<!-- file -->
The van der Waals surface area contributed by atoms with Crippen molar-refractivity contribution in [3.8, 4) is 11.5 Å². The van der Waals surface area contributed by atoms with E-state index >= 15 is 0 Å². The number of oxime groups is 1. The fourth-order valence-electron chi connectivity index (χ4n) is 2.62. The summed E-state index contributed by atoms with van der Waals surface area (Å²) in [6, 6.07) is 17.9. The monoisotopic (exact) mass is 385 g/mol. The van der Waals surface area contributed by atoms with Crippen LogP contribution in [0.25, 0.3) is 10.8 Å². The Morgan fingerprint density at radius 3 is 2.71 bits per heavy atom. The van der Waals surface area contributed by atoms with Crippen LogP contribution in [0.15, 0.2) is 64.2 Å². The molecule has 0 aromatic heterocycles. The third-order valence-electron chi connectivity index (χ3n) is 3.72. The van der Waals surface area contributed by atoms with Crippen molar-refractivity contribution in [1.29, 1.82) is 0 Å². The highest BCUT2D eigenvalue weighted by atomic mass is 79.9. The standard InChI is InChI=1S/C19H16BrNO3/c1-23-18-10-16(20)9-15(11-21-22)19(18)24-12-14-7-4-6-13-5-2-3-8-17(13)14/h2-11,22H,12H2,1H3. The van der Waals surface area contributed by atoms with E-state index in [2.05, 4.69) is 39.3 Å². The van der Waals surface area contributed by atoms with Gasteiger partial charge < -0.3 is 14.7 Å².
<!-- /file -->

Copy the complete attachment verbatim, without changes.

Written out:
The van der Waals surface area contributed by atoms with Crippen molar-refractivity contribution in [3.8, 4) is 11.5 Å². The van der Waals surface area contributed by atoms with E-state index >= 15 is 0 Å². The number of oxime groups is 1. The fourth-order valence-electron chi connectivity index (χ4n) is 2.62. The summed E-state index contributed by atoms with van der Waals surface area (Å²) in [6, 6.07) is 17.9. The monoisotopic (exact) mass is 385 g/mol. The van der Waals surface area contributed by atoms with Crippen LogP contribution in [0.25, 0.3) is 10.8 Å². The Morgan fingerprint density at radius 3 is 2.71 bits per heavy atom. The van der Waals surface area contributed by atoms with Crippen LogP contribution in [0.15, 0.2) is 64.2 Å². The molecule has 0 aromatic heterocycles. The third-order valence-electron chi connectivity index (χ3n) is 3.72. The van der Waals surface area contributed by atoms with Crippen molar-refractivity contribution in [1.29, 1.82) is 0 Å². The highest BCUT2D eigenvalue weighted by atomic mass is 79.9. The standard InChI is InChI=1S/C19H16BrNO3/c1-23-18-10-16(20)9-15(11-21-22)19(18)24-12-14-7-4-6-13-5-2-3-8-17(13)14/h2-11,22H,12H2,1H3. The van der Waals surface area contributed by atoms with E-state index in [2.05, 4.69) is 39.3 Å². The van der Waals surface area contributed by atoms with Gasteiger partial charge < -0.3 is 14.7 Å².